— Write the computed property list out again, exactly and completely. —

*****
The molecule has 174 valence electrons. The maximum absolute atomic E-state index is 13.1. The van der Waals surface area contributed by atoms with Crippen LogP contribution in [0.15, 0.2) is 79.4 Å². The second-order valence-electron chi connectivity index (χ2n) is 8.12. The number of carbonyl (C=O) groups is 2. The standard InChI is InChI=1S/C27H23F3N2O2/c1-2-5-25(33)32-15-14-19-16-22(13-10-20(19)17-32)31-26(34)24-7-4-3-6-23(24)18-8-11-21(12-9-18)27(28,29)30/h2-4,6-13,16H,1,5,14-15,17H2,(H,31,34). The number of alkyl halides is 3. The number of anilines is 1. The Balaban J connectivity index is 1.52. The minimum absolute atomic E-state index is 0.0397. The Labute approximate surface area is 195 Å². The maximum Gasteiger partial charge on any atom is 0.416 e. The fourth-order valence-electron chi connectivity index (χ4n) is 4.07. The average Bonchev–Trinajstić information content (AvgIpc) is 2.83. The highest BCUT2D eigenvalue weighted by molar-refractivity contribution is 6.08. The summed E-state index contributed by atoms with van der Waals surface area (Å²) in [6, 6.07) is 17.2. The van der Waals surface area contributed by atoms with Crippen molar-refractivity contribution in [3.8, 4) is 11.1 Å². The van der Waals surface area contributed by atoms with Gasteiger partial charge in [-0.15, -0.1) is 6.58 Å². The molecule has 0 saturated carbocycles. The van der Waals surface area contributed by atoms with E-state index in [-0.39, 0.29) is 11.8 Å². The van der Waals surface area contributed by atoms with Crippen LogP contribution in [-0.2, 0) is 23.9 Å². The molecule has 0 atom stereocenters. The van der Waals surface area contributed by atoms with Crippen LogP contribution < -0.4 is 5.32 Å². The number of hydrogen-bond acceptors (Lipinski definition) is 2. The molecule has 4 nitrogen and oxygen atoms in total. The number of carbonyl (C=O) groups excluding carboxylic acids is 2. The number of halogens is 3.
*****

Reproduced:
The molecule has 174 valence electrons. The maximum absolute atomic E-state index is 13.1. The van der Waals surface area contributed by atoms with Crippen LogP contribution in [0.15, 0.2) is 79.4 Å². The second-order valence-electron chi connectivity index (χ2n) is 8.12. The number of carbonyl (C=O) groups is 2. The standard InChI is InChI=1S/C27H23F3N2O2/c1-2-5-25(33)32-15-14-19-16-22(13-10-20(19)17-32)31-26(34)24-7-4-3-6-23(24)18-8-11-21(12-9-18)27(28,29)30/h2-4,6-13,16H,1,5,14-15,17H2,(H,31,34). The number of alkyl halides is 3. The number of anilines is 1. The Balaban J connectivity index is 1.52. The minimum absolute atomic E-state index is 0.0397. The Labute approximate surface area is 195 Å². The maximum Gasteiger partial charge on any atom is 0.416 e. The fourth-order valence-electron chi connectivity index (χ4n) is 4.07. The average Bonchev–Trinajstić information content (AvgIpc) is 2.83. The highest BCUT2D eigenvalue weighted by molar-refractivity contribution is 6.08. The summed E-state index contributed by atoms with van der Waals surface area (Å²) in [6, 6.07) is 17.2. The van der Waals surface area contributed by atoms with Crippen molar-refractivity contribution in [3.8, 4) is 11.1 Å². The van der Waals surface area contributed by atoms with Gasteiger partial charge in [-0.15, -0.1) is 6.58 Å². The molecule has 0 saturated carbocycles. The van der Waals surface area contributed by atoms with E-state index in [-0.39, 0.29) is 11.8 Å². The van der Waals surface area contributed by atoms with Crippen LogP contribution in [-0.2, 0) is 23.9 Å². The molecule has 0 atom stereocenters. The van der Waals surface area contributed by atoms with Crippen LogP contribution < -0.4 is 5.32 Å². The number of hydrogen-bond acceptors (Lipinski definition) is 2. The molecule has 4 nitrogen and oxygen atoms in total. The number of carbonyl (C=O) groups excluding carboxylic acids is 2. The number of halogens is 3.